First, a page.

Writing requirements that refer to ambiguous standards

Posted on: June 15th, 2014 by Lou Wheatcraft 2 Comments

We were recently asked the following question: “I have a specific question about product requirements relating to standards that I’d like your input on:  Which requirement syntax is preferred? #1 or #2

1) “The System shall allow user to silence or inactivate audible alarm indications per IEC 60601-1-8 section 6.8.1″ (this example allows the requirement writer to interpret the details of the referenced standard & add that context to the requirement statement.)

2) The System shall comply with IEC 60601-1-8 section 6.8.1 (this example doesn’t include someone’s interpretation of the standard but yet puts the responsibility on the verification person to verify this standard section correctly.)

So #1 references the standard & adds someone’s interpretation of it in the requirement statement whereas #2 just references the standard section & relies on the verification person to interpret the meaning (with help from the standards expert)”

The short answer is that, on the surface, we prefer requirement number 1. It seems to be more precise as to what is being communicated.  Precision is good when it comes to communication – ambiguity is bad. Requirements should be written so there is no need for interpretation – the intent of the requirement and what will be verified should be clearly stated in the requirement.

However, the issue is more complex.

“IEC 60601-1-8 : Medical electrical equipment  General requirements for safety – For collateral standard: General requirements, tests and guidance for alarm systems in medical electrical equipment and medical electrical systems”  Section 6.8.1 contains the following four statements: (I say statements in that they do not qualify as requirements even if they are called requirements.)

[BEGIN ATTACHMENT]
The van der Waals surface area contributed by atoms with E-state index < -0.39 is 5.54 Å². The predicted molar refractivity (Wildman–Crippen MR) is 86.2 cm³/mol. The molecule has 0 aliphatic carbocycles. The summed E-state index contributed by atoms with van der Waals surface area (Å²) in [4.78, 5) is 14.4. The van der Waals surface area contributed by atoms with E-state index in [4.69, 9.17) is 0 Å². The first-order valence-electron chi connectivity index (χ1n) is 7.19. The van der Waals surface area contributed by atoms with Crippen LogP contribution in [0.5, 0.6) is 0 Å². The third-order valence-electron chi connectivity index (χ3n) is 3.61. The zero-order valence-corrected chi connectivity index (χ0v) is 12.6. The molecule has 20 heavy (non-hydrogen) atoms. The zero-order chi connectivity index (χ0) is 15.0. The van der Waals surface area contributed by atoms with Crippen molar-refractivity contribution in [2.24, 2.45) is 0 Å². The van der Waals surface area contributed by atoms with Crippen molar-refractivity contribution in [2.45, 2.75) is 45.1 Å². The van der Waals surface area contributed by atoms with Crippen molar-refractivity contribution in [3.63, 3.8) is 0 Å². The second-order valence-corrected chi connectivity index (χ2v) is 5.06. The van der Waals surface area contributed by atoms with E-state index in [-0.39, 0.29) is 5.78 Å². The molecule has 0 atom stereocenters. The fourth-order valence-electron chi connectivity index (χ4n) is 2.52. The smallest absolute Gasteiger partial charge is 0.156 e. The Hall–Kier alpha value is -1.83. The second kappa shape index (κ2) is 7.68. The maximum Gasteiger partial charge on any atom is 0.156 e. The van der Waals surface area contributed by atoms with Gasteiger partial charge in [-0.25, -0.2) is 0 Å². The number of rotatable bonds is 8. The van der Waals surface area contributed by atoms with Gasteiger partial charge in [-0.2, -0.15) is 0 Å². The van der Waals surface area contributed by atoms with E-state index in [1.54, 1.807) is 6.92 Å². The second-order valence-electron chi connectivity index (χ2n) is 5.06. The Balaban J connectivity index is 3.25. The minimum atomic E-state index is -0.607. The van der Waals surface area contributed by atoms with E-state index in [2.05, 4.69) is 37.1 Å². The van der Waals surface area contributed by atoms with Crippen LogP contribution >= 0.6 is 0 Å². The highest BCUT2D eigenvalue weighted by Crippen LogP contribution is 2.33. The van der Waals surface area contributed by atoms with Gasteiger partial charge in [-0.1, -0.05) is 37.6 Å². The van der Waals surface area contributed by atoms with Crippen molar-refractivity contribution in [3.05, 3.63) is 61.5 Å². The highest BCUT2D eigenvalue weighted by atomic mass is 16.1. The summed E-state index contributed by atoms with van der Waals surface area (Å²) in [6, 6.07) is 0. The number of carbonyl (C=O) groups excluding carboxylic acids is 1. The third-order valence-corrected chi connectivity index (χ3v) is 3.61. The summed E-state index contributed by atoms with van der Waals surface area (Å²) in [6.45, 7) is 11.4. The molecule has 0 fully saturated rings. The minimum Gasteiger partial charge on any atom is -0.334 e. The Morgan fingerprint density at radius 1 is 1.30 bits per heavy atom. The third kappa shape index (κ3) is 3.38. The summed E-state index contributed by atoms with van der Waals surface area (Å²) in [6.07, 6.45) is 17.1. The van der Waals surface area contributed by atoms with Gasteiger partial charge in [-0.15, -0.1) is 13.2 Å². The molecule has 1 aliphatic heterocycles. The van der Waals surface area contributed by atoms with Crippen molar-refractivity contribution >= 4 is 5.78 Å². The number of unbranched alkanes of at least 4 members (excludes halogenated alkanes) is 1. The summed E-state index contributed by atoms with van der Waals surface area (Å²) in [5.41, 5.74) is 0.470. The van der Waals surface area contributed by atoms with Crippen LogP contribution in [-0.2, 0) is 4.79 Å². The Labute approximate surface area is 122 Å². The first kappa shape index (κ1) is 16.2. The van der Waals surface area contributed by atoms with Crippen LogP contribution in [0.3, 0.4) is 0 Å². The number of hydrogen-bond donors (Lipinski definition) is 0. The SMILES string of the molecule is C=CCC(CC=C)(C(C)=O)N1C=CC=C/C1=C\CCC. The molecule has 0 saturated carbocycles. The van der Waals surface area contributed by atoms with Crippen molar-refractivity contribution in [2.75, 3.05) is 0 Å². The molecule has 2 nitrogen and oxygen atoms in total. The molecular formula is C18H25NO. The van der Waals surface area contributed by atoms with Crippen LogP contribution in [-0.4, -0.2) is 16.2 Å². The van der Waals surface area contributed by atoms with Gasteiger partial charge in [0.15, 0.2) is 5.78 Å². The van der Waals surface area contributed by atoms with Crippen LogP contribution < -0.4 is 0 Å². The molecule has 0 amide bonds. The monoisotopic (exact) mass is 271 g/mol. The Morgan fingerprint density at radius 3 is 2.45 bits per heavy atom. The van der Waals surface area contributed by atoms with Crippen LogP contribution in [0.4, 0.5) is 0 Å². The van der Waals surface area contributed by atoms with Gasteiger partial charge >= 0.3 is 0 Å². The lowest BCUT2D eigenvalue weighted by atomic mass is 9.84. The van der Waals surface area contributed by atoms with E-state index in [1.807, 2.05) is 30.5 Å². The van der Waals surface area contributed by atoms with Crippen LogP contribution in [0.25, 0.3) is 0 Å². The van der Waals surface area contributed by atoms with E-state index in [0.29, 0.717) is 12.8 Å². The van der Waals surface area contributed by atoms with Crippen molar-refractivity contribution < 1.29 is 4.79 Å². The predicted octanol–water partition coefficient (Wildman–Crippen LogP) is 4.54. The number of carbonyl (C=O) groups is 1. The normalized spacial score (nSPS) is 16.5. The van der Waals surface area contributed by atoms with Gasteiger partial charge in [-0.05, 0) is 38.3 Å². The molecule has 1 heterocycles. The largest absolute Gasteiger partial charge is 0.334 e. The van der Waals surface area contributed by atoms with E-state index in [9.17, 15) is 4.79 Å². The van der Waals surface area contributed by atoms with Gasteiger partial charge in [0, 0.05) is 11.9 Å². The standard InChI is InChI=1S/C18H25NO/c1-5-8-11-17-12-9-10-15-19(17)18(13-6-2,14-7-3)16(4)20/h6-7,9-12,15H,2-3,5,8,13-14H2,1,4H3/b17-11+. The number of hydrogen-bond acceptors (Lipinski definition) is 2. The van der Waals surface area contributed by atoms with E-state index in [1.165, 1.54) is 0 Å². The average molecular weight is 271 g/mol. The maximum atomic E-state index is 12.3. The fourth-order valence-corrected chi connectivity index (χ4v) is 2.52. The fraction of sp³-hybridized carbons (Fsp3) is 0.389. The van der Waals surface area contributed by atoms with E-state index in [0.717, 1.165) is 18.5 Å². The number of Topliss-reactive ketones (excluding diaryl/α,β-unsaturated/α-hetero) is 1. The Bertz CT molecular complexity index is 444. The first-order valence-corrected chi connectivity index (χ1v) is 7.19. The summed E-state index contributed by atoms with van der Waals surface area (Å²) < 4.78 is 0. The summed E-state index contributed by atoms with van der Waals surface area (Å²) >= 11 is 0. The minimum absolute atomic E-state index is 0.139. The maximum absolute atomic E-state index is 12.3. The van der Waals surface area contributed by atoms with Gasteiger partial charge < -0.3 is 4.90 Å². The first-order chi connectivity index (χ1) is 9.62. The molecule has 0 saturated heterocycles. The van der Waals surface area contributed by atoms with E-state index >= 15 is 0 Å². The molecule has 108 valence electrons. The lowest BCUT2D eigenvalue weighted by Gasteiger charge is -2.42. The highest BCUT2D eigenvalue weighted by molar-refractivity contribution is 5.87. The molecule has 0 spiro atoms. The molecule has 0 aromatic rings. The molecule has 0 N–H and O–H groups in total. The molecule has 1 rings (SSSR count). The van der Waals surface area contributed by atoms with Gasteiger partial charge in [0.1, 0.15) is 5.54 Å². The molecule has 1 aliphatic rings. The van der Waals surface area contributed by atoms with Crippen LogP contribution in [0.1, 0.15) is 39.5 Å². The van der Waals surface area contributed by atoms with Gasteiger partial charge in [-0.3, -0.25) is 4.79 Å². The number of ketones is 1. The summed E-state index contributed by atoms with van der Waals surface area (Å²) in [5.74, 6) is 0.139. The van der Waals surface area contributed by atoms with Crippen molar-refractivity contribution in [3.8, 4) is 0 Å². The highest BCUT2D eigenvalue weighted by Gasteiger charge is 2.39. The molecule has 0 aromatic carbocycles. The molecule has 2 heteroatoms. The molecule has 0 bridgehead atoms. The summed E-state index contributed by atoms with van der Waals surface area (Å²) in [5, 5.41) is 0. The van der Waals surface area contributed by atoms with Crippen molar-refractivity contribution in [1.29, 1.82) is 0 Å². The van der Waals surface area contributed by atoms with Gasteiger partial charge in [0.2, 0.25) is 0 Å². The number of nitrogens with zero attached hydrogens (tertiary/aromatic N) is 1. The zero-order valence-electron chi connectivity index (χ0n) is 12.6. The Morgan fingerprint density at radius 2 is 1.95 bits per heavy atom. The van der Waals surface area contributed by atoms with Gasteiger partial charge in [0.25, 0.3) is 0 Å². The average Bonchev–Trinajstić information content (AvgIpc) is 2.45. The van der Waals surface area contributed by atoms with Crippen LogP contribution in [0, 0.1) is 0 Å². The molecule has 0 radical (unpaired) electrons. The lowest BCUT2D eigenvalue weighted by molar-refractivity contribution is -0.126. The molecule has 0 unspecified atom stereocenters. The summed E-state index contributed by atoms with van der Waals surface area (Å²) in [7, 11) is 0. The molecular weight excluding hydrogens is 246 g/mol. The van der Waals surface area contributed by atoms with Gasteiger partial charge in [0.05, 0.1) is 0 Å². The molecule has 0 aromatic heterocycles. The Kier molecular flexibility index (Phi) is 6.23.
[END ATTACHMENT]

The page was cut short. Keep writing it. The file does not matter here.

• Means are provided for the OPERATOR to inactivate the auditory, or the visual and auditory, generation of ALARM SIGNALS
  • The inactivation of the generation of ALARM SIGNALS is indefinite (off) or timed (paused)
  • Flashing visual ALARM SIGNALS ( get inactivated by AUDIO PAUSED or AUDIO OFF
  • When an ALARM SIGNAL inactivation applies to an individual ALARM CONDITION or a group of ALARM CONDITIONS, the generation of ALARM SIGNALS from other ALARM CONDITIONS is unaffected

Note the definition of the terms.  The definition of inactivate: “make inactive or inoperative”; while the definition of deactivate means “make (something, typically technical equipment or a virus) inactive by disconnecting or destroying it: the switch deactivates the alarm.”   A minor distinction but an important one the author of example requirement 1 seems not to have understood.

Given the subject of section 6.8.1 is about inactivation of the generation of an alarm signal, the person writing your requirement 1 was trying to make clear what the topic of the requirement was – inactivation of an alarm.   Requirement 2 does not do this and thus is meaningless until you read what is in the standard.  However, the person writing requirement 1 may have misinterpreted what section 6.8.1 is about.   Requirement 1, as written implies that the user needs to be able to silence or inactivate an alarm indication while the first statement of section 6.8.1 is about the inactivation of the generation of an alarm signal.  This could be interpreted as “to prevent the alarm from happening in the first place” rather than “deactivating the alarm after it happens”.   Ambiguity!!  Also, the writer of example 1, interpreted “inactivate” as “deactivate” (see above definitions).

[From a personal perspective, this is a very important distinction!!  While spending time in the hospital, there were some medical devices that during the night would sound an alarm when an IV with medication was complete.  Nothing bad would happen when the medication was all dispensed.  It would have been great to deactivate the alarm from happening so it didn’t wake us up!!  Instead the alarm went off, we called for a nurse, and when she had time, she would turn off the loud audible alarm.]